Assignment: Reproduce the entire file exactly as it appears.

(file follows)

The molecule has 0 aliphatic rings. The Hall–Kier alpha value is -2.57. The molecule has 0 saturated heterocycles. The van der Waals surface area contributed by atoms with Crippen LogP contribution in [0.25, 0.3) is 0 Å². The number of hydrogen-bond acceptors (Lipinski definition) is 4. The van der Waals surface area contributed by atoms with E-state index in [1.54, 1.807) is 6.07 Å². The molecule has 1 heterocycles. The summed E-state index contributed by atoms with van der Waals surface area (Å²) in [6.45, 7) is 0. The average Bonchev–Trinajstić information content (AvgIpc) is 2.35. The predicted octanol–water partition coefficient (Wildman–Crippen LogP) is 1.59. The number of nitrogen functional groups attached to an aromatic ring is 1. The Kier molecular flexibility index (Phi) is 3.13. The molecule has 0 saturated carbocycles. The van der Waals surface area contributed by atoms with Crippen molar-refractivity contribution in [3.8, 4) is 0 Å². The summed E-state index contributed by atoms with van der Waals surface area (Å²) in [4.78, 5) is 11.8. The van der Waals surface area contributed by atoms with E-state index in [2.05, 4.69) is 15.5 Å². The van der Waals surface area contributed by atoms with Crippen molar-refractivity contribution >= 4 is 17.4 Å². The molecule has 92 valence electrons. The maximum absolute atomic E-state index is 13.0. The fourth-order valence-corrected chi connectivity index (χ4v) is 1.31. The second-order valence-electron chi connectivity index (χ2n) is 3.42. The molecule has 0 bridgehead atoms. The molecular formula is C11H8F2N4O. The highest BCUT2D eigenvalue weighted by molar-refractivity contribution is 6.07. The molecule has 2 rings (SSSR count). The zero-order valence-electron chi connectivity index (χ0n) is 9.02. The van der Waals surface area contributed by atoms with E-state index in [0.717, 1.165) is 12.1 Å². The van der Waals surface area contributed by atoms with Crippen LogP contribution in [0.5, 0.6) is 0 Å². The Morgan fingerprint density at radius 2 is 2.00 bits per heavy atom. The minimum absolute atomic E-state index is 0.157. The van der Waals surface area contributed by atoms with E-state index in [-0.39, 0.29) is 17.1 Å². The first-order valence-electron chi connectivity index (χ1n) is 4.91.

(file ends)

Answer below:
The molecule has 0 aliphatic rings. The Hall–Kier alpha value is -2.57. The molecule has 0 saturated heterocycles. The van der Waals surface area contributed by atoms with Crippen LogP contribution in [0.25, 0.3) is 0 Å². The number of hydrogen-bond acceptors (Lipinski definition) is 4. The van der Waals surface area contributed by atoms with E-state index in [1.54, 1.807) is 6.07 Å². The molecule has 1 heterocycles. The summed E-state index contributed by atoms with van der Waals surface area (Å²) in [6.45, 7) is 0. The average Bonchev–Trinajstić information content (AvgIpc) is 2.35. The predicted octanol–water partition coefficient (Wildman–Crippen LogP) is 1.59. The number of nitrogen functional groups attached to an aromatic ring is 1. The Kier molecular flexibility index (Phi) is 3.13. The molecule has 0 saturated carbocycles. The van der Waals surface area contributed by atoms with Crippen molar-refractivity contribution in [3.8, 4) is 0 Å². The summed E-state index contributed by atoms with van der Waals surface area (Å²) in [4.78, 5) is 11.8. The van der Waals surface area contributed by atoms with E-state index in [2.05, 4.69) is 15.5 Å². The van der Waals surface area contributed by atoms with Crippen molar-refractivity contribution >= 4 is 17.4 Å². The molecule has 92 valence electrons. The maximum absolute atomic E-state index is 13.0. The fourth-order valence-corrected chi connectivity index (χ4v) is 1.31. The second-order valence-electron chi connectivity index (χ2n) is 3.42. The molecule has 0 bridgehead atoms. The molecular formula is C11H8F2N4O. The highest BCUT2D eigenvalue weighted by molar-refractivity contribution is 6.07. The molecule has 2 rings (SSSR count). The zero-order valence-electron chi connectivity index (χ0n) is 9.02. The van der Waals surface area contributed by atoms with E-state index in [0.717, 1.165) is 12.1 Å². The van der Waals surface area contributed by atoms with Crippen LogP contribution in [0.5, 0.6) is 0 Å². The Morgan fingerprint density at radius 2 is 2.00 bits per heavy atom. The minimum absolute atomic E-state index is 0.157. The van der Waals surface area contributed by atoms with E-state index in [-0.39, 0.29) is 17.1 Å². The first-order valence-electron chi connectivity index (χ1n) is 4.91.